A strange aspect of the War Remnants Museum is that the most powerful exhibit has nothing to do with the “War Crimes.” The most interesting exhibit, and the most crowded, was devoted to journalists killed during the conflict. Chances are slim that the Vietnamese government believes it’s a war crime to kill journalists. The exhibit most likely exists due to the availability of solid material.

The exhibit is fascinating. Photos by the dead photographers line the walls. There are headshots of each journalist, with names and the dates of their deaths. It is a comprehensive, informative and moving testament to the men and women who lost their lives practicing their craft.

Display on Fallen Journalists

The second tourist attraction related to the war is the Cu Chi Tunnels, a vast network of underground passages controlled by the Vietcong during the 1960’s. The VC used the network of more than 250 kilometers of tunnels to launch attacks on American and South Vietnamese forces as well as elude capture. There is a fascinating history to the tunnels, and the fact that they still exists is a tangible reminder of the lengths to which people will go during times of war. Unfortunately, the tunnels have been turned into a bit of a circus in an attempt (successful attempt) to lure the tourist dollar.

Instead of presenting the complex as an open area and inviting visitors to explore at their leisure, the Cu Chi Tunnels are presented as a group activity. A short film is followed by a short introductory lecture. Then a guide leads a group – in my case, a group of about 50 – through the woods for a tour of sniper holes, booby traps, smoke vents, hidden entrances/exits, bomb craters and recreations of VC camps. Devices used to impale and maim American soldiers are given center stage, complete with a mural depicting the homemade devices in action.

Tunnel Entrance


Mural Detail

A “break” is provided at the halfway point. The guide said it was to gather our strength for when we enter the tunnels themselves. But that doesn’t explain why there’s a firing range next to a souvenir shop, a firing range offering tourists the chance to fire AK-47s, M-16s and other automatic weapons at just over US$1 a bullet. I was parched and bought a Coke (for which the women behind the counter tried to shortchange me). A few gulps later and my brain was knocked askew by a horrendously loud barrage of gunfire. At a buck a bullet, tourists were only buying two, three, five rounds at a time. Still, who puts a firing range, a firing range offering automatic weapons, next to a snack shop?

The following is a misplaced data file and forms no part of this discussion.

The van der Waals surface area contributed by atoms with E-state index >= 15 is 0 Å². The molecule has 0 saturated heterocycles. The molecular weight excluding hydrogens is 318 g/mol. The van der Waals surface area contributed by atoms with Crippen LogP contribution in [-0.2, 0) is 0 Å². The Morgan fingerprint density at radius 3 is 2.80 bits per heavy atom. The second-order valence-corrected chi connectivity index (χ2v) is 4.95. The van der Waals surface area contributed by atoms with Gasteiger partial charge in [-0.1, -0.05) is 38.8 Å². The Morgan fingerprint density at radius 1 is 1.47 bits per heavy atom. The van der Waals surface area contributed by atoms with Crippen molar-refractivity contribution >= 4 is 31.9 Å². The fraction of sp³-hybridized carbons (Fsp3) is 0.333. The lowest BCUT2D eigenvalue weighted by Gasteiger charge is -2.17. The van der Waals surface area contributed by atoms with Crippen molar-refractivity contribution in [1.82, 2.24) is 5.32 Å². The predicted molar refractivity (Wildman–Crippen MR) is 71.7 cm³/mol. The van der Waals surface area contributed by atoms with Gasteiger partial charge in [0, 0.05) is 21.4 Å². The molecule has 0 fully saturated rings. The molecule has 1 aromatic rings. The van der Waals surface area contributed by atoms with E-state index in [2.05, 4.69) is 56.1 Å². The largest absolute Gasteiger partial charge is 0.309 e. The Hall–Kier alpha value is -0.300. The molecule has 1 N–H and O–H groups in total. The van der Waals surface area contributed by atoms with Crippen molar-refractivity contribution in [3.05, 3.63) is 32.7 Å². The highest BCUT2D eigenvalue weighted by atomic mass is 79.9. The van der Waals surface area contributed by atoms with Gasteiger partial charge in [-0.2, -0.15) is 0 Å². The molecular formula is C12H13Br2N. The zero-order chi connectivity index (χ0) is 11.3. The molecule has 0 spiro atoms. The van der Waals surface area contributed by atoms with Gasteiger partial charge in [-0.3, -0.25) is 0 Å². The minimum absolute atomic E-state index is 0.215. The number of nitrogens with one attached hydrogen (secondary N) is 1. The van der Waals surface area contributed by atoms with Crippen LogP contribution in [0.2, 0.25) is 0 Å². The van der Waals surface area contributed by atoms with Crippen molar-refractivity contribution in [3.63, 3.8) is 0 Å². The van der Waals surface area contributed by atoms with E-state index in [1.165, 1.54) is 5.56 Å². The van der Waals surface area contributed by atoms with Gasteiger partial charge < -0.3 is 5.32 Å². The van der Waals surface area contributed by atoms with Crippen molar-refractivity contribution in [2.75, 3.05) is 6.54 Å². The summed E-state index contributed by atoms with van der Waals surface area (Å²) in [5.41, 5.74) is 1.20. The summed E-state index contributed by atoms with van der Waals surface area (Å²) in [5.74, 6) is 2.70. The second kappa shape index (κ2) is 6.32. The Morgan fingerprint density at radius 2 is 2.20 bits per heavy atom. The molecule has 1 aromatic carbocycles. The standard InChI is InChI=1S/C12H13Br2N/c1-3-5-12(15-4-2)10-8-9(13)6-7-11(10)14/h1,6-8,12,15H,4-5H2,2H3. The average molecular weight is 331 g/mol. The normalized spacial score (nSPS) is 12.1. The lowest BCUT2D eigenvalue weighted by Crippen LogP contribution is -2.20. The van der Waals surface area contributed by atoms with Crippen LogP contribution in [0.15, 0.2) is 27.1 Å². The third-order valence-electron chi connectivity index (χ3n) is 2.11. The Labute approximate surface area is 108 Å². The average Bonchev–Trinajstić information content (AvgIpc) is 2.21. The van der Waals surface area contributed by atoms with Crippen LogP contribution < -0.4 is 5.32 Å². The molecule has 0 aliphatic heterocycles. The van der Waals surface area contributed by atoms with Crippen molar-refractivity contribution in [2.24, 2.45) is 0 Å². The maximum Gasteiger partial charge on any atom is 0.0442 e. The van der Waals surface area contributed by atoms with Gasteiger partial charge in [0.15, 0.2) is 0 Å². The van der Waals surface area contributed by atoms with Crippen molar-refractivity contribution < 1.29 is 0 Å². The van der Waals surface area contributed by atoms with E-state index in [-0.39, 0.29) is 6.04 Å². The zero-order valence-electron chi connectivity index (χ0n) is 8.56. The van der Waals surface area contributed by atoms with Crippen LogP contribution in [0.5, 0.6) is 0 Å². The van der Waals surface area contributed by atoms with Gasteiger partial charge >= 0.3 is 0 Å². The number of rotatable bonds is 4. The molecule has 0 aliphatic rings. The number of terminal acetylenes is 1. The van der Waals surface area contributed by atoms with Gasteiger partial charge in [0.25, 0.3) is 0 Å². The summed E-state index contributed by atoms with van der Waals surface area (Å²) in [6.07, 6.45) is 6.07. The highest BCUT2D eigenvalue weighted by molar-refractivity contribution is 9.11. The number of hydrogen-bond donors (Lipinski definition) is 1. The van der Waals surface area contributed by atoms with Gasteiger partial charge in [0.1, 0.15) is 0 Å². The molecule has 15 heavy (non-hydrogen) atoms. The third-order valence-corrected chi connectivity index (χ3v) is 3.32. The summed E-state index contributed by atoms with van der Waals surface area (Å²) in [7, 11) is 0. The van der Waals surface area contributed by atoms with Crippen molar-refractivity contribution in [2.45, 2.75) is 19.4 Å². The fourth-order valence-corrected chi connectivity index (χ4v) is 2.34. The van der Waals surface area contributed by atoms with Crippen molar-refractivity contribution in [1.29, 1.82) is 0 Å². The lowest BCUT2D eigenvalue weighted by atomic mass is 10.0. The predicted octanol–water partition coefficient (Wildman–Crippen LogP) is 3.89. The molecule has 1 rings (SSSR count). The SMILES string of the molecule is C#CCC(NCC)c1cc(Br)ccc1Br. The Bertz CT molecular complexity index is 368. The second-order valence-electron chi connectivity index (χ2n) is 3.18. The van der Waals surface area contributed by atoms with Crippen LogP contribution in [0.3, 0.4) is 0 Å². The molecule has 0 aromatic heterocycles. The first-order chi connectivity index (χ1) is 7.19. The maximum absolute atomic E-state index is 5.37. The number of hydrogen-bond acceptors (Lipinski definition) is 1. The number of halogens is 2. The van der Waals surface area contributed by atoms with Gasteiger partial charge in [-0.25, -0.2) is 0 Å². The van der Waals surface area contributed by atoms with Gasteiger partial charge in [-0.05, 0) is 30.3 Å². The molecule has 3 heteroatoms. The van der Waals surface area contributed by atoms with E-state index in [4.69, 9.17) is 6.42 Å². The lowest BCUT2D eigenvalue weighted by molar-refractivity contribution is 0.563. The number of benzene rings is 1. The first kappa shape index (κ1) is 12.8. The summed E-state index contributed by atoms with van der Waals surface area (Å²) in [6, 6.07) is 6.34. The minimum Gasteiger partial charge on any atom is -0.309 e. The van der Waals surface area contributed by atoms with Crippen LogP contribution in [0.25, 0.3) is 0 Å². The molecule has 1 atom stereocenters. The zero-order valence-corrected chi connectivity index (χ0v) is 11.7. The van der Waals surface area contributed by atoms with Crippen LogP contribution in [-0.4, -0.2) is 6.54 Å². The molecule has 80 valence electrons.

Weapons Menu

The grand finale of the tour was a group crawl through a 150-meter long tunnel. The Cu Chi tunnels are no more than a meter high and not much wider than an average human. A professional football player would not fit. A few lights have been installed for the tourists, but with a large group they are obscured. Most of my time was spent in pitch-black conditions talking a terrified woman in front of me through the experience. Behind me a group of Chinese teenagers squealed in mock fright, filling the tunnel with an irritating din.

The Cu Chi Tunnels were an important feature of the Vietnam War. I would have like to be able to crawl through them in silence, to pause and consider the reasons for their existence, to imagine myself a VC who is forced into an underground existence. The misery the VC must have endured in these conditions is beyond my comprehension. Any attempt to understand this was lost in the circus that the tunnels have become.